Is Your Job Making You “Stupid”?
Adam Smith, author of The Wealth of Nations, once wrote that a person who spends his life performing the same repetitive tasks “generally becomes as stupid and ignorant as it is possible for a human creature to become.” Wow! Now that’s not a pretty picture. Unfortunately, much of our work today consists of those boring, repetitive tasks.
But maybe you’re one of the many who have gotten caught up in thinking work is just something you do to support your weekends. Work is that necessary evil, a means to an end, or just a curse from God. You probably take your role of providing for yourself and those depending on you seriously. But you don’t expect to enjoy your work—you just do what has to be done.
Only now you’re seeing that even loyalty and dependability bring no guarantees. Lately you’ve seen coworkers who have been let go after years of faithful service. Perhaps your entire industryhas been shaken by outsourcing or changing technology. Maybe you’re tired of the long commute and being tied to your desk when you know you could make your own hours and still be productive. You may have ideas stirring that you think could create new income and time freedom.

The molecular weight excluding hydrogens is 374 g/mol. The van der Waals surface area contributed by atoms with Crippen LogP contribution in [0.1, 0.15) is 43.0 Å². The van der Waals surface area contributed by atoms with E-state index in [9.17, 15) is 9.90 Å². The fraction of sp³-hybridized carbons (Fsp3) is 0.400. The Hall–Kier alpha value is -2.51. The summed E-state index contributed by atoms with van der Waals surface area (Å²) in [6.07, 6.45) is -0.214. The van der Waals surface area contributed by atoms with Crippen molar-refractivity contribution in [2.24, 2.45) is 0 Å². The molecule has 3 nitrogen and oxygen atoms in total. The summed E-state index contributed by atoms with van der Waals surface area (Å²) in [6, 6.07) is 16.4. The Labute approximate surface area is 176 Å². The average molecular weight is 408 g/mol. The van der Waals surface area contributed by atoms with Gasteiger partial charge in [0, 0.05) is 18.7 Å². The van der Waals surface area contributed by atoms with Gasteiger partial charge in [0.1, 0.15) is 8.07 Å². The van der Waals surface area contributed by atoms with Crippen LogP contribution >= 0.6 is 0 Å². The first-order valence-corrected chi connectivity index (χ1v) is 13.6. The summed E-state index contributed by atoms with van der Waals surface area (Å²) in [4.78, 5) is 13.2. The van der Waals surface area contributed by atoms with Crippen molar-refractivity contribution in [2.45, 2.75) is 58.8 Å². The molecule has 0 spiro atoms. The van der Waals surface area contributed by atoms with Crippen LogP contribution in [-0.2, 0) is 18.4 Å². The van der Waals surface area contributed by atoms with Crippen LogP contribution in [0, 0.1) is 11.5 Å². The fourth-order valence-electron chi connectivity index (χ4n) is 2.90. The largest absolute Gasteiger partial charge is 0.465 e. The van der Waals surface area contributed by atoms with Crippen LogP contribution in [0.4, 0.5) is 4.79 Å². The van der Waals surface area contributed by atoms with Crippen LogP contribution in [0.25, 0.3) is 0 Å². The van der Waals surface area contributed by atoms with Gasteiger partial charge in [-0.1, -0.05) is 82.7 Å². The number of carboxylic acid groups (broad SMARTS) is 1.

But here comes another Monday. Maybe feeling trapped is just the reality of the way things are. Doesn’t everyone dread Mondays? Doesn’t every responsible person just bury their dreams and passions in exchange for getting a paycheck?
Absolutely not! All of us, no matter how old we are or what kind of work we’re doing, can learn to bring the same excitement to our jobs that we bring to whatever we love to do on our days off. I believe that each one of us can pursue work that is a reflection of our best selves—a true fulfillment of our callings.
No More Mondays will show you that meaningful work really is within your grasp. And once you’ve opened the door and seen all the exciting career opportunities that await you—whether you decide to revolutionize your current job or launch a new career altogether—you’ll find you can’t go back to the old way of working.”
From No More Mondays
For everyone who dreads going to work on Monday mornings, inspiring advice on how to find fulfilling work in an uncertain age.
Do you hate Mondays?
If so, what's keeping you at your current job?
If you said a steady paycheck and the promise of a secure retirement, then you're in for a big disappointment. In today's volatile economy, there is nothing safe about punching the clock for a job you hate.
As beloved talk-show host and bestselling author Dan Miller reveals, the only way to find true security is by following your calling and then finding or creating work that matches that calling and passion.